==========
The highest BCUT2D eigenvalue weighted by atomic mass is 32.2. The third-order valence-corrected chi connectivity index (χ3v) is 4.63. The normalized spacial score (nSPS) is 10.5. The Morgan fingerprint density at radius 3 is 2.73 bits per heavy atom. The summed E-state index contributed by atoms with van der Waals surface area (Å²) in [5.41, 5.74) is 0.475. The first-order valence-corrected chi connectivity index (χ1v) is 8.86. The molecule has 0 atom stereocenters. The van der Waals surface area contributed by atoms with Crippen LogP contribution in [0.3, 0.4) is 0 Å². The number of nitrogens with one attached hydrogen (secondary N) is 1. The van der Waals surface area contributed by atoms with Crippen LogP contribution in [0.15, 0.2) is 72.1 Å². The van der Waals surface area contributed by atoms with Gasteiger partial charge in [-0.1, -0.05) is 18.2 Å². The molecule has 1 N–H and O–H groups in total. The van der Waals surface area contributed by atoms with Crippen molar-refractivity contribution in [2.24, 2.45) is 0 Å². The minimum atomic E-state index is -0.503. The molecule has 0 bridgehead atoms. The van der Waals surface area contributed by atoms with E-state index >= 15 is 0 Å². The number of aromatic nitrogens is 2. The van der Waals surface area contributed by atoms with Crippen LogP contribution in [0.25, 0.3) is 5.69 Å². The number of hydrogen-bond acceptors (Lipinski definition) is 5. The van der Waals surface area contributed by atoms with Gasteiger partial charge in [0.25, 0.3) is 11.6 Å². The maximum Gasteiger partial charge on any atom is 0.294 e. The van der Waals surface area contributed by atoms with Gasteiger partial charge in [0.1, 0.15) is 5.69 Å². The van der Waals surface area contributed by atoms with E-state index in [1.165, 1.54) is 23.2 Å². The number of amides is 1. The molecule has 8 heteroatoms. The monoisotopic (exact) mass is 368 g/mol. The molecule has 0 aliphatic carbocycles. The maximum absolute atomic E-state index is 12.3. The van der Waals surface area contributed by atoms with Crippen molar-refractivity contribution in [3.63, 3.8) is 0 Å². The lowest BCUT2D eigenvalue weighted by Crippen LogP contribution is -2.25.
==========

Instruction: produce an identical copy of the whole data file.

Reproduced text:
The highest BCUT2D eigenvalue weighted by atomic mass is 32.2. The third-order valence-corrected chi connectivity index (χ3v) is 4.63. The normalized spacial score (nSPS) is 10.5. The Morgan fingerprint density at radius 3 is 2.73 bits per heavy atom. The summed E-state index contributed by atoms with van der Waals surface area (Å²) in [5.41, 5.74) is 0.475. The first-order valence-corrected chi connectivity index (χ1v) is 8.86. The molecule has 0 atom stereocenters. The van der Waals surface area contributed by atoms with Crippen LogP contribution in [0.3, 0.4) is 0 Å². The number of nitrogens with one attached hydrogen (secondary N) is 1. The van der Waals surface area contributed by atoms with Crippen LogP contribution in [0.15, 0.2) is 72.1 Å². The van der Waals surface area contributed by atoms with Gasteiger partial charge in [-0.1, -0.05) is 18.2 Å². The molecule has 1 N–H and O–H groups in total. The van der Waals surface area contributed by atoms with Crippen molar-refractivity contribution in [2.24, 2.45) is 0 Å². The minimum atomic E-state index is -0.503. The molecule has 0 bridgehead atoms. The van der Waals surface area contributed by atoms with E-state index >= 15 is 0 Å². The number of aromatic nitrogens is 2. The van der Waals surface area contributed by atoms with Crippen LogP contribution in [0.25, 0.3) is 5.69 Å². The number of hydrogen-bond acceptors (Lipinski definition) is 5. The van der Waals surface area contributed by atoms with Gasteiger partial charge in [0.25, 0.3) is 11.6 Å². The maximum Gasteiger partial charge on any atom is 0.294 e. The van der Waals surface area contributed by atoms with Gasteiger partial charge in [0.1, 0.15) is 5.69 Å². The van der Waals surface area contributed by atoms with E-state index in [1.165, 1.54) is 23.2 Å². The number of amides is 1. The molecule has 8 heteroatoms. The monoisotopic (exact) mass is 368 g/mol. The molecule has 0 aliphatic carbocycles. The maximum absolute atomic E-state index is 12.3. The van der Waals surface area contributed by atoms with Crippen molar-refractivity contribution in [3.63, 3.8) is 0 Å². The lowest BCUT2D eigenvalue weighted by Crippen LogP contribution is -2.25.